Tune in to find out:
    Why the risks of herbals are rarely discussedHow to encourage safety data collection for herbalsHow to improve herbal nomenclature and regulationWant to know more?

    Here are some of the resources cited in the episode:
    Underreporting of adverse reactions to herbal remedies is driven by our attitude towards herbals themselves, but also by a lack of training on herbal medicines in healthcare curricula.It is possible to safely use herbal medicines together with other medicines, but we must keep in mind some critical issues related to their interaction.Simple videos can dramatically increase public awareness of ADR reporting schemes.Kew Gardens’ Medicinal Plant Names Services offers a systematic overview of medicinal plants and their accepted scientific names.The American Botanical Council suggests methods to uncover attempts to adulterate plant extracts.For a comprehensive overview of herbal pharmacovigilance, check out this recent book by Joanne Barnes and colleagues covering advances, challenges, and international perspectives in the field.

    For more on Daniele’s scoping review of signals or the thorny nomenclature of medicinal plants, listen to these episodes from the Drug Safety Matters archive:
     The evidence for signalsNavigating the plant names jungleFinally, don’t forget to ­subscribe to the monthly Uppsala Reports newsletter for free regular updates from the world of pharmacovigilance.
    Join the conversation on social media
    Follow us on X, LinkedIn, or Facebook and share your thoughts about the show with the hashtag #DrugSafetyMatters.

    Got a story to share?
    We’re always looking for new content and interesting people to interview. If you have a great idea for a show, get in touch!

    About UMC
    Read more about Uppsala Monitoring Centre and how we work to advance medicines safety.

    • 33 min
    Uppsala Reports Long Reads – Empowering patients as partners

    Uppsala Reports Long Reads – Empowering patients as partners

    A patient's perspective can ensure safe medical care and lead to new insights that traditional research may overlook. But how do we best harness that perspective to improve patient outcomes?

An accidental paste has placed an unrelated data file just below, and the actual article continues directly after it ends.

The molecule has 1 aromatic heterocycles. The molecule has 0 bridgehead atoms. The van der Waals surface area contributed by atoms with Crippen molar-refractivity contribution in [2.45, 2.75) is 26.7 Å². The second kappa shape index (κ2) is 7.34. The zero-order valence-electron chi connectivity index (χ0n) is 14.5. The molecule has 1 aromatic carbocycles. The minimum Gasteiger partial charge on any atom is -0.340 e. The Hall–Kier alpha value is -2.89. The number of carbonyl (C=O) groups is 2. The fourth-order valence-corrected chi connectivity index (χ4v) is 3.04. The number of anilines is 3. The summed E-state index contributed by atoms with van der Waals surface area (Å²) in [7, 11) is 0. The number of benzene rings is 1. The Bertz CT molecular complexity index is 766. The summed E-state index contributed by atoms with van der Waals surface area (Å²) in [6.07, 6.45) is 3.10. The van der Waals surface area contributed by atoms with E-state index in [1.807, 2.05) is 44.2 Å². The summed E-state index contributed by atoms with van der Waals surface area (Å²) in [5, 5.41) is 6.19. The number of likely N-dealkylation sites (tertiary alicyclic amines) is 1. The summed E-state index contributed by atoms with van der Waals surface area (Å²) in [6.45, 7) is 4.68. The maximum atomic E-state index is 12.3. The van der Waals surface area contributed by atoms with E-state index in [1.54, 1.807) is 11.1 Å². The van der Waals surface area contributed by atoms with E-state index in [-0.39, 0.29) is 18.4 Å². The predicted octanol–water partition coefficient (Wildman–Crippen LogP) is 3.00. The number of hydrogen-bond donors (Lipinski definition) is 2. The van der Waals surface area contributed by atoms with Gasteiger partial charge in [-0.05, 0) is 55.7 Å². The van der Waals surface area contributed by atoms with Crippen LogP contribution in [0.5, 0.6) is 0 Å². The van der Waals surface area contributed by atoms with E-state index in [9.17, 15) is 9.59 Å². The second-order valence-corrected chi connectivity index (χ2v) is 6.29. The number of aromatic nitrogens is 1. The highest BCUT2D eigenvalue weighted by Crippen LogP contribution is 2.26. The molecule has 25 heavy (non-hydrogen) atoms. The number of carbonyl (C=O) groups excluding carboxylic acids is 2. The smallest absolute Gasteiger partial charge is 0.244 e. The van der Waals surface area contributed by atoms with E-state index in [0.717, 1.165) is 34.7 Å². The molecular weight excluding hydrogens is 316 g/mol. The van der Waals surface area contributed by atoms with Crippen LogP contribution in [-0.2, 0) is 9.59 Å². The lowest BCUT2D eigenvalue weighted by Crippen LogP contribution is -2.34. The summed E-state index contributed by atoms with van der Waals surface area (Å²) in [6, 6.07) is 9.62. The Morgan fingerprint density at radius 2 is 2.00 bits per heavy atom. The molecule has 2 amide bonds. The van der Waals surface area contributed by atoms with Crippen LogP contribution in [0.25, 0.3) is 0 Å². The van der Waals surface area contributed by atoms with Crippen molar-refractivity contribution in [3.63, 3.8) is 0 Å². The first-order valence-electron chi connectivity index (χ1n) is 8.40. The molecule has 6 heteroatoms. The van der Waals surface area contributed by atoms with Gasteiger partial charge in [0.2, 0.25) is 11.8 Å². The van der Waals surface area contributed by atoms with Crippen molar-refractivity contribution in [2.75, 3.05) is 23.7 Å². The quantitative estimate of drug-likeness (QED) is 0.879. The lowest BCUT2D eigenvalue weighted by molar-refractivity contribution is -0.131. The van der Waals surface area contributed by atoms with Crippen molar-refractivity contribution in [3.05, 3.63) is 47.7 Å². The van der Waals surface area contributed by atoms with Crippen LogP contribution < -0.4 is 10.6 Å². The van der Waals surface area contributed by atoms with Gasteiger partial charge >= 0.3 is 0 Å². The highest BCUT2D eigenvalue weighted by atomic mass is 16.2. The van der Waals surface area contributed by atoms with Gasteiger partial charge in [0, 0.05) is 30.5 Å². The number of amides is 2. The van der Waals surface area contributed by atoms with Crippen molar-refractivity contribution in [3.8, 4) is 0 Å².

This episode is part of the Uppsala Reports Long Reads series – the most topical stories from UMC’s pharmacovigilance news site, brought to you in audio format. Find the original article here.

    After the read, we speak to Manal Younus, who authored the article, to learn more about patient engagement and its benefits for medicines safety.

    Tune in to find out:
    How regulators and healthcare professionals can effectively engage patientsHow patients can get involved in drug safety monitoringWhat the pharmacovigilance community learned from the valproate caseWant to know more?
    In 2022, the Council for International Organizations of Medical Sciences (CIOMS) published a comprehensive report on patient involvement in the development, regulation and safe use of medicines. They also recorded a webinar to summarise the report’s main conclusions.

    The International Society of Pharmacovigilance (ISoP) runs a patient engagement group to advance patient involvement in the safety monitoring of medicines.

    The Valproate toolkit, developed by the UK’s Medicines and Healthcare Products Regulatory Agency (MHRA), supports healthcare professionals in advising women of childbearing age about the risks and benefits of valproate therapy.

    PatientsLikeMe is a digital platform where patients can share personal health stories, connect to peers, and learn about different conditions and treatments.

    For more on patient engagement and communication, check out these episodes from the Drug Safety Matters archive:
    Why we should listen to patientsThe challenge of rare diseasesHow to talk about risksFinally, don’t forget to ­subscribe to the monthly Uppsala Reports newsletter for free regular updates from the world of pharmacovigilance.
    Join the conversation on social media
    Follow us on X, LinkedIn, or Facebook and share your thoughts about the show with the hashtag #DrugSafetyMatters.

    Got a story to share?
    We’re always looking for new content and interesting people to interview. If you have a great idea for a show, get in touch!

    About UMC
    Read more about Uppsala Monitoring Centre and how we work to advance medicines safety.

    • 42 min